National Academies Press: OpenBook

Discovering the Brain (1992)

Chapter: Acknowledgments

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Suggested Citation:"Acknowledgments." Institute of Medicine and National Academy of Sciences. 1992. Discovering the Brain. Washington, DC: The National Academies Press. doi: 10.17226/1785.
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Acknowledgments

This book was triggered by the July 1990 symposium that was organized by the Institute of Medicine to initiate the Decade of the Brain. The speakers listed below participated in the meeting and graciously cooperated during the preparation of the book:

* Huda Akil, Mental Health Research Institute, University of Michigan, Ann Arbor

Duane Alexander, National Institute of Child Health and Human Development, National Institutes of Health, Bethesda, Maryland

Floyd E. Bloom, Department of Neuropharmacology, Scripps Clinic and Research Foundation, La Jolla, California

D. Allan Bromley, Executive Office of the President, Washington, D.C.

Barbara Bush, Washington, D.C.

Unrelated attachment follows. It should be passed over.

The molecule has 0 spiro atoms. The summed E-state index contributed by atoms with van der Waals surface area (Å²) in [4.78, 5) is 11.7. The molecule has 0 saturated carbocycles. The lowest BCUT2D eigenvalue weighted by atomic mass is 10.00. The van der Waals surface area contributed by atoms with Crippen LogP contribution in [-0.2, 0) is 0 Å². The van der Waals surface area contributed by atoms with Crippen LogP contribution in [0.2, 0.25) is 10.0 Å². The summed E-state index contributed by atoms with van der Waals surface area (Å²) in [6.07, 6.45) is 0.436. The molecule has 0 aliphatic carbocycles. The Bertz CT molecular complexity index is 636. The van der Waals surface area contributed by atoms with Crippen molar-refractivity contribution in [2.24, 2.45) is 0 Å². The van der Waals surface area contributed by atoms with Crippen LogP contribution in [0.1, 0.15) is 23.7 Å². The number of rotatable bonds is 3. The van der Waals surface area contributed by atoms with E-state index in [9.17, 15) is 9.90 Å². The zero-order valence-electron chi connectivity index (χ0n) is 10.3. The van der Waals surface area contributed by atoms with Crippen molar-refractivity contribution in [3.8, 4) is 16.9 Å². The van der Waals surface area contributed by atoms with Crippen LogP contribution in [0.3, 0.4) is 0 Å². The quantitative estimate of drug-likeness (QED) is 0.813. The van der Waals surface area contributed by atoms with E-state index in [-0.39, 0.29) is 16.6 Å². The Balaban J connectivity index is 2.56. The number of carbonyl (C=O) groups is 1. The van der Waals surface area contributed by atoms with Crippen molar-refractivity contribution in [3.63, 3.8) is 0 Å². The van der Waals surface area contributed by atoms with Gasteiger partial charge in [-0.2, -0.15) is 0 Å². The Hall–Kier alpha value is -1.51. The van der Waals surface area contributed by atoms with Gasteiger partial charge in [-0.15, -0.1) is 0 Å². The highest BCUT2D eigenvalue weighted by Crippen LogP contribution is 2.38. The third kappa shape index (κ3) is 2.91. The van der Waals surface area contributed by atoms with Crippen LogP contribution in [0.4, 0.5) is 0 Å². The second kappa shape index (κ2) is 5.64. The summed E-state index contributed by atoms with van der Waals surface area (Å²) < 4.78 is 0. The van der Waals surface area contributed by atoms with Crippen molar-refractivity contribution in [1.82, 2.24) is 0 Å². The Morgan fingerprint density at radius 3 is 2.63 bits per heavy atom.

Silvio Conte (deceased), United States House of Representatives, Washington, D.C.

** W. Maxwell Cowan, Howard Hughes Medical Institute, Bethesda, Maryland

Suggested Citation:"Acknowledgments." Institute of Medicine and National Academy of Sciences. 1992. Discovering the Brain. Washington, DC: The National Academies Press. doi: 10.17226/1785.
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Pete V. Domenici, United States Senate, Washington, D.C.

* Patricia Goldman-Rakic, Department of Neuroscience, Yale University School of Medicine, New Haven, Connecticut

Murray Goldstein, National Institute of Neurological Disorders and Stroke, National Institutes of Health, Bethesda, Maryland

Frederick K. Goodwin, Alcohol, Drug Abuse, and Mental Health Administration, Rockville, Maryland

Enoch Gordis, National Institute on Alcohol Abuse and Alcoholism, Alcohol, Drug Abuse, and Mental Health Administration, Rockville, Maryland

Alberto Grignolo, FIDIA Pharmaceuticals, Washington, D.C.

Roger Guillemin, Whittier Institute, La Jolla, California

David H. Hubel, Department of Neurobiology, Harvard University Medical School, Boston, Massachusetts

Lily Yeh Jan, Department of Physiology, University of California, San Francisco

Richard T. Johnson, Department of Neurology, Johns Hopkins University School of Medicine, Baltimore, Maryland

Lewis L. Judd, National Institute of Mental Health, Alcohol, Drug Abuse, and Mental Health Administration, Rockville, Maryland

Eric R. Kandel, Center for Neurobiology and Behavior, Columbia University, New York, New York

Carl Kupfer, National Eye Institute, National Institutes of Health, Bethesda, Maryland